and the evaluation of `fcn`

fails
for any reason, then `fcn2optimexpr`

fails as well.

**Example: **```
[out1,out2,out3] =
fcn2optimexpr(@fun,x,'OutputSize',[1,1])
```

specifies that the three outputs
`[out1,out2,out3]`

are scalars.

**Example: **```
[out1,out2] =
fcn2optimexpr(@fun,x,'OutputSize',{[4,4],[3,5]})
```

specifies that
`out1`

has size 4-by-4 and `out2`

has size
3-by-5.

**Data Types: **`double`

| `cell`

`ReuseEvaluation`

— Indicator to reuse values

`false`

(default) | `true`

Indicator to reuse values, specified as `false`

(do not reuse) or
`true`

(reuse).

**Note**

`ReuseEvaluation`

may not have an effect when `Analysis`

=`"on"`

.

`ReuseEvaluation`

can make your problem run faster when, for
example, the objective and some nonlinear constraints rely on a common calculation. In
this case, the solver stores the value for reuse wherever needed and avoids
recalculating the value.

Reusable values involve some overhead, so it is best to enable reusable values only for expressions that share a value.

**Example: **```
[out1,out2,out3] =
fcn2optimexpr(@fun,x,"ReuseEvaluation",true,"Analysis","off")
```

allows
`out1`

, `out2`

, and `out3`

to be
used in multiple computations, with the outputs being calculated only once per
evaluation point.

**Data Types: **`logical`

## Output Arguments

`out`

— Output argument

`OptimizationExpression`

Output argument, returned as an `OptimizationExpression`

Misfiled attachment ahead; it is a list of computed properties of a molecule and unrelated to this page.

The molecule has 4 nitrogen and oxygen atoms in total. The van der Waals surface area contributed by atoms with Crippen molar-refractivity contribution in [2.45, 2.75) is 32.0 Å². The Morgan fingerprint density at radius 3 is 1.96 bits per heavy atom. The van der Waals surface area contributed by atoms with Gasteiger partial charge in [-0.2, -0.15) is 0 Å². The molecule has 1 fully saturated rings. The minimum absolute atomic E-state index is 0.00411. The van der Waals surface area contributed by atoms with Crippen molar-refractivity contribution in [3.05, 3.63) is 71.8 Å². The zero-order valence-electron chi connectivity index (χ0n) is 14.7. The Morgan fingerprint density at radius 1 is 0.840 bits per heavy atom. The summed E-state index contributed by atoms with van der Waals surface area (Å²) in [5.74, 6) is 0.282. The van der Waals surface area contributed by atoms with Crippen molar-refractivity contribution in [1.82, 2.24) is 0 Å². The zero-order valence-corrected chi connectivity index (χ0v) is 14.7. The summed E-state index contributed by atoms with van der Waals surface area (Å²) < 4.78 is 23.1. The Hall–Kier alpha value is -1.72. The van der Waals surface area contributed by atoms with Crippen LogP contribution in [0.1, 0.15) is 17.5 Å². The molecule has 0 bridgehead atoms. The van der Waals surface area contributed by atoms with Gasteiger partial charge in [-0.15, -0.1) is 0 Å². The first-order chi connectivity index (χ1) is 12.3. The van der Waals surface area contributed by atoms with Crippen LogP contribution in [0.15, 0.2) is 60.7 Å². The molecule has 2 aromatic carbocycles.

. The size of the expression depends on the input
function.

## Limitations

`Analysis`

Can Ignore Noncomputational Functions

The

`Analysis`

algorithm might not include noncomputational functions. This aspect of the algorithm can result in the following:`pause`

statements are ignored.A global variable that does not affect the results can be ignored. For example, if you use a global variable, for example, to count how many times the function runs, then you might obtain a misleading count.

If the function contains a call to

`rand`

or`rng`

, the function might execute the first call only, and future calls do not set the random number stream.A

`plot`

call might not update a figure at all iterations.Saving data to a

`mat`

file or text file might not occur at every iteration.

To ensure that noncomputational functions operate as you expect, set the

`Analysis`

name-value argument to`"off"`

.